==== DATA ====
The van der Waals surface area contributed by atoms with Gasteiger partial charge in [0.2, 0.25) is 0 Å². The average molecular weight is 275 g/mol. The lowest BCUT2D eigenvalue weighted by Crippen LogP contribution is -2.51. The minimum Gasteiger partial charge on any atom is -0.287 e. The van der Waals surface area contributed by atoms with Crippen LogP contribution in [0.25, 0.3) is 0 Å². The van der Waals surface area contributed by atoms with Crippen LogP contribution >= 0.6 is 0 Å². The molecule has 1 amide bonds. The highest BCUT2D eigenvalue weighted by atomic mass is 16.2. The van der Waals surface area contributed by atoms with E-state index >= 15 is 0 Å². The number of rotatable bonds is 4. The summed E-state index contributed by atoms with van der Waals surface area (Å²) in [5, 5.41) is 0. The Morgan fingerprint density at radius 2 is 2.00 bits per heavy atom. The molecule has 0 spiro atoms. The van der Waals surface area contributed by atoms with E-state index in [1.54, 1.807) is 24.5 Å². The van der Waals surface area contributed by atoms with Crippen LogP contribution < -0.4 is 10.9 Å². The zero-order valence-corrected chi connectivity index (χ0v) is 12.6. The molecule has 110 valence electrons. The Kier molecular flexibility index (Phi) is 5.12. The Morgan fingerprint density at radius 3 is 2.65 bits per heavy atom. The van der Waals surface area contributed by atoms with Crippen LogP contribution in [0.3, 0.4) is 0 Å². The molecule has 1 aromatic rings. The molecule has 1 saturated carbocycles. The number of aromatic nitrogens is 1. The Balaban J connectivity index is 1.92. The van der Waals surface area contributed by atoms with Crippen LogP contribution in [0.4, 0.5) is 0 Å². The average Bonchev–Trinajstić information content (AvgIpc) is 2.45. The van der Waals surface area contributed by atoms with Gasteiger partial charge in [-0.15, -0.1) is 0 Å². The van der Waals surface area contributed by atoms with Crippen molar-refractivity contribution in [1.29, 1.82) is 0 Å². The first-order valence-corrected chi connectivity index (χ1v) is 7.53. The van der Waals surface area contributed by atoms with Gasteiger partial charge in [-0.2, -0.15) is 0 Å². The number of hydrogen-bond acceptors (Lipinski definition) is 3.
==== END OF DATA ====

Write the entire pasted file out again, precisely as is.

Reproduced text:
The van der Waals surface area contributed by atoms with Gasteiger partial charge in [0.2, 0.25) is 0 Å². The average molecular weight is 275 g/mol. The lowest BCUT2D eigenvalue weighted by Crippen LogP contribution is -2.51. The minimum Gasteiger partial charge on any atom is -0.287 e. The van der Waals surface area contributed by atoms with Crippen LogP contribution in [0.25, 0.3) is 0 Å². The van der Waals surface area contributed by atoms with Crippen LogP contribution >= 0.6 is 0 Å². The molecule has 1 amide bonds. The highest BCUT2D eigenvalue weighted by atomic mass is 16.2. The van der Waals surface area contributed by atoms with E-state index >= 15 is 0 Å². The number of rotatable bonds is 4. The summed E-state index contributed by atoms with van der Waals surface area (Å²) in [5, 5.41) is 0. The Morgan fingerprint density at radius 2 is 2.00 bits per heavy atom. The molecule has 0 spiro atoms. The van der Waals surface area contributed by atoms with E-state index in [1.54, 1.807) is 24.5 Å². The van der Waals surface area contributed by atoms with Crippen LogP contribution < -0.4 is 10.9 Å². The zero-order valence-corrected chi connectivity index (χ0v) is 12.6. The molecule has 110 valence electrons. The Kier molecular flexibility index (Phi) is 5.12. The Morgan fingerprint density at radius 3 is 2.65 bits per heavy atom. The van der Waals surface area contributed by atoms with Crippen LogP contribution in [0.3, 0.4) is 0 Å². The molecule has 1 aromatic rings. The molecule has 1 saturated carbocycles. The number of aromatic nitrogens is 1. The Balaban J connectivity index is 1.92. The van der Waals surface area contributed by atoms with Crippen LogP contribution in [0.4, 0.5) is 0 Å². The average Bonchev–Trinajstić information content (AvgIpc) is 2.45. The van der Waals surface area contributed by atoms with Gasteiger partial charge in [-0.15, -0.1) is 0 Å². The van der Waals surface area contributed by atoms with Crippen molar-refractivity contribution in [1.29, 1.82) is 0 Å². The first-order valence-corrected chi connectivity index (χ1v) is 7.53. The van der Waals surface area contributed by atoms with Gasteiger partial charge in [-0.2, -0.15) is 0 Å². The number of hydrogen-bond acceptors (Lipinski definition) is 3.